Made popular by American architect Henry Hobson Richardson in the last quarter of the 19th century, the Richardsonian Romanesque found its way into to civic, commercial, residential, and ecclesiastical designs nationwide. Most frequently, churches and county courthouses used the style. The Salt Lake City & County Building is the state’s finest example of the style.
Richardsonian Romanesque buildings, like those of the Romanesque Revival, use a semicircular arch motif for windows, entry porches, and doors. However, this style finds expression in all-stone masonry buildings with rock-faced stonework.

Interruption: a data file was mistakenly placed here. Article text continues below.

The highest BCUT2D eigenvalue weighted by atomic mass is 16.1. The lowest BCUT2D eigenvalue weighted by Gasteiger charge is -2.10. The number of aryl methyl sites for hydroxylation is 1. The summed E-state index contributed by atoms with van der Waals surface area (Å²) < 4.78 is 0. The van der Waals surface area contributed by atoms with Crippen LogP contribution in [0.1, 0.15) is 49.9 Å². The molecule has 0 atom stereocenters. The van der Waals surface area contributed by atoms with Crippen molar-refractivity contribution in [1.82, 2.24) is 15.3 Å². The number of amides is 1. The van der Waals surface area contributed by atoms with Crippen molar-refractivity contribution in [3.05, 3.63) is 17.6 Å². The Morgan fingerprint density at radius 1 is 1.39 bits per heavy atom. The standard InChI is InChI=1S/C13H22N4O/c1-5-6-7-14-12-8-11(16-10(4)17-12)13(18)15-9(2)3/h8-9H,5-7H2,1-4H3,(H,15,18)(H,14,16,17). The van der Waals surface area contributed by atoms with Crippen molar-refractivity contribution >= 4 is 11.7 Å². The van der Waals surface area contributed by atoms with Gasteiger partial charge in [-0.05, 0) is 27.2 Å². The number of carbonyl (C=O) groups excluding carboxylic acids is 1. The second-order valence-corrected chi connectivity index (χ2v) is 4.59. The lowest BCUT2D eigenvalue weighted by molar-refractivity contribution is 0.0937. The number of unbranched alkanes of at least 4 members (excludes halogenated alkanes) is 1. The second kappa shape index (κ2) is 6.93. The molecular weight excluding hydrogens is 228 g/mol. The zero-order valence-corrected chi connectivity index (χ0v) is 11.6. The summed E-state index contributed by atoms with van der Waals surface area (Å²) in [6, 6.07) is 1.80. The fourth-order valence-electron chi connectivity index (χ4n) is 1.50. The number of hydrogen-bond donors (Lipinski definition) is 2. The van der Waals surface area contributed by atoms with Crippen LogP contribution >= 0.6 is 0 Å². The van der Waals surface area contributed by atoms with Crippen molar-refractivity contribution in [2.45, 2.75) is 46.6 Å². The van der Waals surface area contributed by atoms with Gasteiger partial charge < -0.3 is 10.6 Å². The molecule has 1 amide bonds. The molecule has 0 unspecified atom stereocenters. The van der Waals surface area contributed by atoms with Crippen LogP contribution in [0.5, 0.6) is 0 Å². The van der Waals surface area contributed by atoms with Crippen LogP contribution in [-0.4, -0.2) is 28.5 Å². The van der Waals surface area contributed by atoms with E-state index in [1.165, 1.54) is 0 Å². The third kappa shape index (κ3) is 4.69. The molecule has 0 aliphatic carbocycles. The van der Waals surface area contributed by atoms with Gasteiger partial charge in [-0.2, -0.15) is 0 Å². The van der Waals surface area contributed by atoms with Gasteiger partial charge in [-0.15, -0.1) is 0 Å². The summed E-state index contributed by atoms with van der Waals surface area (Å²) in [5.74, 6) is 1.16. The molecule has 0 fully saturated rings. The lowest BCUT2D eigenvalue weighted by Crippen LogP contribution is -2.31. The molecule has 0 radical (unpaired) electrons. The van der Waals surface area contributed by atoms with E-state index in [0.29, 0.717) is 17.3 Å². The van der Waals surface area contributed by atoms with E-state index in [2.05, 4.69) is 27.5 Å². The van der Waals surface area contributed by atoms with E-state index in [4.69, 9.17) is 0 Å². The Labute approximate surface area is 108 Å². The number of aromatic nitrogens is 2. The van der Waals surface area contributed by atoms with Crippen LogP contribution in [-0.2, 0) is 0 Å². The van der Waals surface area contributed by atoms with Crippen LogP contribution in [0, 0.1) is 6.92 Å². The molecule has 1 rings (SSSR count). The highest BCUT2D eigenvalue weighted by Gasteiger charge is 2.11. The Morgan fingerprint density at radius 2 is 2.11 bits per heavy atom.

--buildings of substantial weight and mass
--rock-faced, coursed stone masonry
--towers topped with hip knobs and/or finials
--segmental arched entries
--rock-faced stone piers with foliated capitals
--columns with smooth shafts and ornamentally foliated capitals
--semicircular arches used in windows, doors, and porches
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